It is no surprise that clients cite trust (credibility) as one of the key factors in their determination process for hiring outside consultants and contractors. In today’s economy, clients will perform more due diligence and consultants will need to work harder to reassure clients, both new and existing.
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Professional Liability Insurance / Errors & Omissions
The information here is provided by Beazley USA Services, Inc, one of McGowanPRO’s leading carriers for Miscellaneous Professional Liability Insurance.
The information provided here is to encourage you to be diligent in assesssing the wording in your contracts with potential vendors, and, as much as possible, to choose vendors who provide the most favorable wording. If you have questions regarding the contract requirements provide dby your vendor, let McGowanPRO assist you in evaluating from an insurance / risk standpoint.
Our goal is to not only provide you with the insurance you need for your practice, but assist you with risk management so you will never need to use it.
When you outsource IT functions to vendors, you may entrust sensitive data to these third parties. As the “data owner,” your small business is at risk if its data is breached while in the vendor’s care. Depending on the particular contract wording negotiated with a vendor, this exposure may be amplified or mitigated. The following outlines some contract areas you should pay special attention to in order to mitigate risk.
What contract provisions are most important to consider when assessing the risk in outsourcing IT functions and the handling of sensitive data?
Four contract areas can be particularly critical:
– Indemnification clause
– Caps on damages
– Limitation of liability
– Disclaimer of consequential damages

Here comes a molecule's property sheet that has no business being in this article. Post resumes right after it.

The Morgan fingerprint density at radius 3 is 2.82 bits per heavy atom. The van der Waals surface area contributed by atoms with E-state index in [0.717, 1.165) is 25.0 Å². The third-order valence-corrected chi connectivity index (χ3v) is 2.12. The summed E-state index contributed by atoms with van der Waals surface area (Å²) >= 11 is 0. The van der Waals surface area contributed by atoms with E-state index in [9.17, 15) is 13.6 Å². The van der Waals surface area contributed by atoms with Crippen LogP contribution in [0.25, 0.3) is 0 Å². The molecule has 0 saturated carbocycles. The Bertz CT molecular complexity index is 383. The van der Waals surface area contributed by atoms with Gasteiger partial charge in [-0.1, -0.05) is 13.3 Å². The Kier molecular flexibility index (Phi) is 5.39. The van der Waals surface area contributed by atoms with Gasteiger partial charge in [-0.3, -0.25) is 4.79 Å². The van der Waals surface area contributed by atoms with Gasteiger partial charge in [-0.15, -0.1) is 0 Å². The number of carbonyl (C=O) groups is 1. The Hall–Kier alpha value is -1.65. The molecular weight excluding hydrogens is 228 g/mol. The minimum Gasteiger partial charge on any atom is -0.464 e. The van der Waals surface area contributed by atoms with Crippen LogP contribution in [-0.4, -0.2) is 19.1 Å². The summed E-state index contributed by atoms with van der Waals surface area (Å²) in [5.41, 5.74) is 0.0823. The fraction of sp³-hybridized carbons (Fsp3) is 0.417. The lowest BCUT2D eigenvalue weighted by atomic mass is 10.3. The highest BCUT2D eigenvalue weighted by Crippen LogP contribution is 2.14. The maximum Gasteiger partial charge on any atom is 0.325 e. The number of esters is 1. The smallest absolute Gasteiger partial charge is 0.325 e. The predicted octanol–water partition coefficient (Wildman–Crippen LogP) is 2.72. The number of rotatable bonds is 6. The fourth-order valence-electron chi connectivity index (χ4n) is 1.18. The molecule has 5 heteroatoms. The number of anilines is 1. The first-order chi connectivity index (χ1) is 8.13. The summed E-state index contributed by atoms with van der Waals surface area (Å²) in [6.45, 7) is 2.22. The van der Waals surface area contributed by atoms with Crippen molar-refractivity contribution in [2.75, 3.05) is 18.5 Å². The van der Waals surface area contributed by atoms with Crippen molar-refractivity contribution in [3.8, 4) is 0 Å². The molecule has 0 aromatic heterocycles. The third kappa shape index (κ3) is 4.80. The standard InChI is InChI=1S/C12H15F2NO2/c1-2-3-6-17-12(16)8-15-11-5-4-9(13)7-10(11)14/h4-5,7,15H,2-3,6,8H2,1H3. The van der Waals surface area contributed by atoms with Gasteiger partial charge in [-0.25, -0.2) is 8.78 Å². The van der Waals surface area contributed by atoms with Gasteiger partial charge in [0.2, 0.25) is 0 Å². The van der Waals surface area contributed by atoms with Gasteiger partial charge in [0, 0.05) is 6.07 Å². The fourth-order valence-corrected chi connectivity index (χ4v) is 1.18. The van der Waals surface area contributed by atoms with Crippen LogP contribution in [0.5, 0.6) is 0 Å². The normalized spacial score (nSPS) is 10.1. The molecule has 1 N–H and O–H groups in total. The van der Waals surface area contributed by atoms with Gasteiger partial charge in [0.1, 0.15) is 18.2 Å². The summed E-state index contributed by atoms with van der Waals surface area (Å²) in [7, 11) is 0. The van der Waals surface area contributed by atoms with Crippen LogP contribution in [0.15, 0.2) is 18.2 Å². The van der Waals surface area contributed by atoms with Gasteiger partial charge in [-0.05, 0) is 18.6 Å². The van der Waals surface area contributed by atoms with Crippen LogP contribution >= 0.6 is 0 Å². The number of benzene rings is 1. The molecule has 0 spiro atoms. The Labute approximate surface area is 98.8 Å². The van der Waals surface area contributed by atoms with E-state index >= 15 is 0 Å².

What is an indemnification clause?
At its most fundamental, an indemnification is an agreement whereby one party agrees to assume the liability of another in the event of a loss. In a typical vendor contract, it is the wording that would enable a small business to seek reimbursement for amounts it is forced to pay to a third party because of damages caused by the vendor. Some indemnification clauses include caps on damages. This means there are limits on the amount of financial compensation a person can receive during a claim, even when the claimant is justified in his suit. This should be a red flag: Even with favorable indemnification wording, caps on damages can significantly reduce the amount of damages a small business can recoup.
Some examples of indemnification wording you may encounter:
Example 1 does NOT include a cap on damages: Contractor agrees to indemnify and hold harmless Owner of and from any and all claims, demands, losses, causes of action, damage, lawsuits, judgments, including attorneys’ fees and costs, but only to the extent caused by, arising out of, or relating to the work of Contractor. (This is the most favorable language.)
Example 2 places a specified cap on damages: Contractor agrees to indemnify and hold harmless Owner of and from any and all claims, demands, losses, causes of action, damage, lawsuits, judgments, including attorneys’ fees and costs, to the extent caused by or arising out of, or relating to the work of Contractor. In no event shall the maximum liability hereunder exceed the sum of $ . (Specifying the amount is the second most favorable option.)
Example 3 places a cap that cannot exceed the amount paid for services: In no event shall the maximum liability hereunder exceed the amount actually paid to the Contractor under this contract. (This is the least favorable wording.)
What is a disclaimer of consequential damages?
Consequential damages are damages that are not direct, such as the lost business income a small business could face from a data breach or network interruption caused by the IT contractor. If a contract includes a disclaimer of consequential damages, it could eliminate the possibility of seeking reimbursement for these indirect losses.